As you scan the horizon in farming country the grain elevator was often the first thing you would see that told you were close to one of the tiny prairie farming hamlets. This painting has a special meaning to me as it was home to family. Consort, Alberta is still a very active farming community and I do believe this is one of the elevators that is still in operation.
Alberta’s first grain elevator was built in 1895, by Brackman-Ker Milling Co. at Strathcona. The last traditional wooden elevators were erected 90 years later, by Alberta Wheat Pool in 1885 at Willingdon and Dapp.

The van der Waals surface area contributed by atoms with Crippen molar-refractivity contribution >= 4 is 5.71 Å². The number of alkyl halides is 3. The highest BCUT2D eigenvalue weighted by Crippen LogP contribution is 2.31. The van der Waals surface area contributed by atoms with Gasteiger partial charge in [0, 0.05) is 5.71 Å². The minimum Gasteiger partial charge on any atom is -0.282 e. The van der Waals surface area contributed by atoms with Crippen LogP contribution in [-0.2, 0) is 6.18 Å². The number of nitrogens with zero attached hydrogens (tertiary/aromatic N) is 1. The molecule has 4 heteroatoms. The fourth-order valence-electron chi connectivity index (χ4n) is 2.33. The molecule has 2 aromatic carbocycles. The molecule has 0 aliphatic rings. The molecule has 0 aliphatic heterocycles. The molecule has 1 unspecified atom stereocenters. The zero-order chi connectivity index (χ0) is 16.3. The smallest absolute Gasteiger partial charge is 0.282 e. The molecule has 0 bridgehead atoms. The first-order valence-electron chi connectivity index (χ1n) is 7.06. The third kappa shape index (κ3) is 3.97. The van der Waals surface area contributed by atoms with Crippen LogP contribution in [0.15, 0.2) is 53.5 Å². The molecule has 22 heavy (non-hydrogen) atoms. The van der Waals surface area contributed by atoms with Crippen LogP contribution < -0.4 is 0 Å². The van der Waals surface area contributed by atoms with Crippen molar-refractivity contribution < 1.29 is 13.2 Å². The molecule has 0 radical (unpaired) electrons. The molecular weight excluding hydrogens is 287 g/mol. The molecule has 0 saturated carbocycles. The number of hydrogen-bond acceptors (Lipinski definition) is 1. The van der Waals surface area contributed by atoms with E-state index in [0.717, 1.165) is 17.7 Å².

Those intervening years of the twentieth century saw ups and downs. Rail lines rapidly expanded, but then miles of branch lines were ripped up. Grain elevator companies came and went. There were lean years and years of plenty in the harvest and in prices realized on the grain markets. The story of grain elevators in Alberta follows these trends, as they progressed from novelty to ubiquitous landmark, to vanishing symbol. Alberta was the last part of the Canadian prairies to be settled and developed as part of the national grain export system. The first elevators were built on the Calgary and Edmonton Railway and the Canadian Pacific Railway. By the 1920s there was a web of branch lines to serve the rapidly expanding grain trade in Alberta. Amalgamations of the railway companies in the 1920s resulted in Alberta characterized the trade in general in Alberta to 1920. Only eighteen of the seventy-two companies listed in 1912 were still operating in 1920.
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